On Saturday, I loaded the dog into the van and headed down to the Guanshang Animal Hospital in downtown Beijing. It’s the only place in all of Beijing that does entrance and exit inspections for pets. How convenient!
Also convenient: they don’t speak any English. Okay, I know: I’m in China, and I need to speak Chinese rather than expecting them to speak English. Agreed, and so on. But – these are the only people in town dealing with foreign dogs. Throw us a bone, people, and find a vet who knows a few rudimentary words in English, or let us take our puppies to the vet near us who does speak English.
The last time I was at this hospital was three years ago, when we first arrived. I spoke not a word of Chinese at the time, and I didn’t have a car yet, so I hired a guy to drive me and Casey there. Did I mention this was three years ago? So I’m not sure what made me think I could find the place by myself three years later, but hope springs eternal.
I knew it was on the north side of the Third Ring Road. I thought it might be #7, but I wasn’t really sure, and it hardly mattered since none of the buildings are visibly numbered anyway.
Well, I found it. I did! It took three trips back and forth on the Ring, and a teensy bit of cursing, but eventually, there it was. With a parking space out front and everything!
In the three years since I was there last, they haven’t found an English-speaking vet. And my Chinese, while much improved, is still dreadful. So I can’t tell you exactly what happened there. But Casey did get some sort of inspection. “He’s scared,” they said, noting his shaking legs. Fear, arthritis, whatever. “Is he blah-blah-blah?” they asked. It was like a real life Mad Lib, where “blah-blah” is either a noun or an adjective related to animals. Sick? Neutered? Old? Healthy? Friendly? When they saw they were getting nowhere with me, they pointed to the form, where it said, in English “generative organs?” Excellent: I knew the answer to that question, though how they would’ve thought I’d know the Chinese word for “generative organs,” when I can’t consistently remember the word for mozzarella cheese, which I buy every week, well…. Next question: “What is his blah-blah?” Temperature? Temperament? Food of choice? Age? Nope – this time they found a form that said “microchip” in English, and I was able to answer at last. He doesn’t have a microchip… not as far as I know, anyway, but we are in China, so anything’s possible.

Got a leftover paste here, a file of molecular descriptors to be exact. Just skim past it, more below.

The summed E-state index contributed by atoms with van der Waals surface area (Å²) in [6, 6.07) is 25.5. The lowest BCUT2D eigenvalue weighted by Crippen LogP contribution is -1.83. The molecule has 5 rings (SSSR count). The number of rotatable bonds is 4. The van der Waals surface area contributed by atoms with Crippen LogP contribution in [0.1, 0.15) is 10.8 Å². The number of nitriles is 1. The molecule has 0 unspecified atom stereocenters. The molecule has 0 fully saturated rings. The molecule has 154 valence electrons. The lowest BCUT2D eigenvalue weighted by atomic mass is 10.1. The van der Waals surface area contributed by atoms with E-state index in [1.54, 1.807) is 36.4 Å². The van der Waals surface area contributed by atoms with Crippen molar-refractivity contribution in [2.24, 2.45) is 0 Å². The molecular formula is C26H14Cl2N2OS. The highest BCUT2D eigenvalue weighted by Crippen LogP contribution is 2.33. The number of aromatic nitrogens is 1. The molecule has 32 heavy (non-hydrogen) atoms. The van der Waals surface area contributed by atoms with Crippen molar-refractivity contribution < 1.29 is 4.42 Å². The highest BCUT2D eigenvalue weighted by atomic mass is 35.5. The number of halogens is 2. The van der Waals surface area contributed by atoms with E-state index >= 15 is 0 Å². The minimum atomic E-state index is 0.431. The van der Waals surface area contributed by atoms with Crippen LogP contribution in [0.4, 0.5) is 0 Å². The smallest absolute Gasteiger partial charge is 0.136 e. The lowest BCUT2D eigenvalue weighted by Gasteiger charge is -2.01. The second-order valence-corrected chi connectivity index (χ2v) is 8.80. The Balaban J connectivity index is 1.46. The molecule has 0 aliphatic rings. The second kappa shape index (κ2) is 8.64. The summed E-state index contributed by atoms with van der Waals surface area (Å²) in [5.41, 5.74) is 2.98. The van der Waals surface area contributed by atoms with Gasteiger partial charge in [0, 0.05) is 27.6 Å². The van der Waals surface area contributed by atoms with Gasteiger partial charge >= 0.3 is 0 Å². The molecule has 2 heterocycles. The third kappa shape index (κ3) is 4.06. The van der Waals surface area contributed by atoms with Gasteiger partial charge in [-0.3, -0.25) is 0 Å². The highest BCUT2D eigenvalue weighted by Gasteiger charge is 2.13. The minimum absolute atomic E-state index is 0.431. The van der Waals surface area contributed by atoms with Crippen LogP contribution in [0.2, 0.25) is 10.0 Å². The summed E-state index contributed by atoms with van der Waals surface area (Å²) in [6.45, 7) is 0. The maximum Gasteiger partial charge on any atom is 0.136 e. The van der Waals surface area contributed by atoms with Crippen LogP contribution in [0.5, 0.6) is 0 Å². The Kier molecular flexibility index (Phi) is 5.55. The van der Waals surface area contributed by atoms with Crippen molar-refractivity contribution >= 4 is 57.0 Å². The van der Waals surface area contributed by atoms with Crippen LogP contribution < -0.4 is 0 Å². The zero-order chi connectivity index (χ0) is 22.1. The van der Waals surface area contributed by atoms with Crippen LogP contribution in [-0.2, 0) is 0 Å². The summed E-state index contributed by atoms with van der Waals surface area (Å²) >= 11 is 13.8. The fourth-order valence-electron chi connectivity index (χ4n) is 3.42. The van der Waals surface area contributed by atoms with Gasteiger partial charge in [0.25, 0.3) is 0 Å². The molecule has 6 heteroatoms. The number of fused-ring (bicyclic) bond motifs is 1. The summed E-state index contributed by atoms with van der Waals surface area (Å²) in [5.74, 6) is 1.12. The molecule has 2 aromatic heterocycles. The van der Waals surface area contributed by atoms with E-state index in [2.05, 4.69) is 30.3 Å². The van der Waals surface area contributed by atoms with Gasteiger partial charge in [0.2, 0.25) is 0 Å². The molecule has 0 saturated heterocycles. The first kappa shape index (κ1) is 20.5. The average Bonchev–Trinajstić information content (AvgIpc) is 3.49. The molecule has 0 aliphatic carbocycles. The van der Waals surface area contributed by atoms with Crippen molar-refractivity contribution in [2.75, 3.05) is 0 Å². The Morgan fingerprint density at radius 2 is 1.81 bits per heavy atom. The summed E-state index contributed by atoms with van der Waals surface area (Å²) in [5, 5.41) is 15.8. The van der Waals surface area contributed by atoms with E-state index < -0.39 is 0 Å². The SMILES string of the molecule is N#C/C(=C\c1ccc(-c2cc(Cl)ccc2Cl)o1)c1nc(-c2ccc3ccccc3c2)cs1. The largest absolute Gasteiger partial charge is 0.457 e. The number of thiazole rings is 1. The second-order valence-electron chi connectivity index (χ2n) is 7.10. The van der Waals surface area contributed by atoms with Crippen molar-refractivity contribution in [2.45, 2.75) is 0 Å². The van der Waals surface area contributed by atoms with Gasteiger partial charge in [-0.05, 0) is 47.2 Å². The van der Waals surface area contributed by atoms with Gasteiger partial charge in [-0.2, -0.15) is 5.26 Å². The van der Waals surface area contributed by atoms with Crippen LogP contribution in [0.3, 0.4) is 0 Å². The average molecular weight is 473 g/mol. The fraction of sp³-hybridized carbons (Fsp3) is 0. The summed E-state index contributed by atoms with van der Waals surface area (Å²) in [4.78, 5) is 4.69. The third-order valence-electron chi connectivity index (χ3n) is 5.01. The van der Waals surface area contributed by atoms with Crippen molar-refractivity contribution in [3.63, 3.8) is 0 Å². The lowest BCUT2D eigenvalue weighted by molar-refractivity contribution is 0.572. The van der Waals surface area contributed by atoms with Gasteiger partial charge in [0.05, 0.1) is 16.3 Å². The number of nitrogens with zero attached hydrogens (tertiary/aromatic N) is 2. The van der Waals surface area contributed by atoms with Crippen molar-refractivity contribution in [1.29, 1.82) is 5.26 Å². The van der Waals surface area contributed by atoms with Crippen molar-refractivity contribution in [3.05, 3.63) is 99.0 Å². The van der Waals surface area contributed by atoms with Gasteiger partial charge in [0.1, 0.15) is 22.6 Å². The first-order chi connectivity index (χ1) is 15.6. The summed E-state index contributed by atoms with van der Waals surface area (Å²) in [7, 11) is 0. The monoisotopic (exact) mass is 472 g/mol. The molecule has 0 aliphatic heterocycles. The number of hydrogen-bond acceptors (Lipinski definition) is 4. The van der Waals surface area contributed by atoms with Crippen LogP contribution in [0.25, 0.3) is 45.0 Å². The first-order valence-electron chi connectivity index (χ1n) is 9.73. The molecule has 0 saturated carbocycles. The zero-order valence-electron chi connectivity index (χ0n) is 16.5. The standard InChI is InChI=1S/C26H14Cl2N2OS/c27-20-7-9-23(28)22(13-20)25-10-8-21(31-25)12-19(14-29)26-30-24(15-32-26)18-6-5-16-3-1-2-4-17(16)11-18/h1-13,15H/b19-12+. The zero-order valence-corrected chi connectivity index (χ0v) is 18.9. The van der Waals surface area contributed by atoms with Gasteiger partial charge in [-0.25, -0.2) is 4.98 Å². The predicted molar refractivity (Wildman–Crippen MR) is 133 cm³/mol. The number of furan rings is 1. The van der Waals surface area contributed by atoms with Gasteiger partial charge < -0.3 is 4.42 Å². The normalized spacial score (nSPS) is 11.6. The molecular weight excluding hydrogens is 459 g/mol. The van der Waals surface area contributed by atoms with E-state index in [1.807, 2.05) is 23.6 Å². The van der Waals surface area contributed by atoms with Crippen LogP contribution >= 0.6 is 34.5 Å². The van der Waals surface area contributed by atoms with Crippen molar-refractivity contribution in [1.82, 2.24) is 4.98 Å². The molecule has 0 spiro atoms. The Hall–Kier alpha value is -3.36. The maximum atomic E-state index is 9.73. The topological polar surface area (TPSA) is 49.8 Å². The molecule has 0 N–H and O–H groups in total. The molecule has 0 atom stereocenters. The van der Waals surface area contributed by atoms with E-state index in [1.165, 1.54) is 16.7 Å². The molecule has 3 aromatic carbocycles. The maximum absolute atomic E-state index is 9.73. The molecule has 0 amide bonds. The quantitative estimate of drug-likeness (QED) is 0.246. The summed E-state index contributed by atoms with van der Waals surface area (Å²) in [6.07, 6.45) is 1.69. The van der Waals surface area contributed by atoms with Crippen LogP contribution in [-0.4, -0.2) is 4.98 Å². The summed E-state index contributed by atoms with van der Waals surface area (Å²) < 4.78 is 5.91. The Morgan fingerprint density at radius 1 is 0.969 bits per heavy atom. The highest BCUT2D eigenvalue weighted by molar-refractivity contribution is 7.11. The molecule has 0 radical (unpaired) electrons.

It went on and on like that, with them asking questions and me attempting to answer. I had written, in English, that he was tan and black. They wanted to know what “tan” means. How do you explain tan? You know: brown, coffee-colored, lighter-than-black? They showed me that the official form lists him in Chinese as “yellow and black.” Not tan. So okay. I agreed that he could be yellow instead of tan, and on we went.
They sent me to the pharmacy, where a kind lady handed over two prescriptions and explained in great detail what to do with them. I smiled and thanked her. Of course, I can’t give them to my dog! I have no idea what they’re for or why he should even need them.
Next they sent me to the lab, where they took samples from his front and back ends (good times!) and drew blood from his leg. Then they sent me to wait in the hallway, where some guy with a telephoto lens was surreptitiously trying to take my picture while I pretended not to see him and held a book in front of my face, blocking his shot, just because I was annoyed with the attention.
Eventually, they sent me to the cashier, where I forked over almost $100. They handed me a slip of paper – in English! – telling me to return to their hospital in three days for my “healthy inspection form.”
Hopefully, when I go back today, it’ll be for the last time.
I still haven’t gotten used to the fact that I am basically an illiterate idiot here. Can’t wait to start all over in Arabic.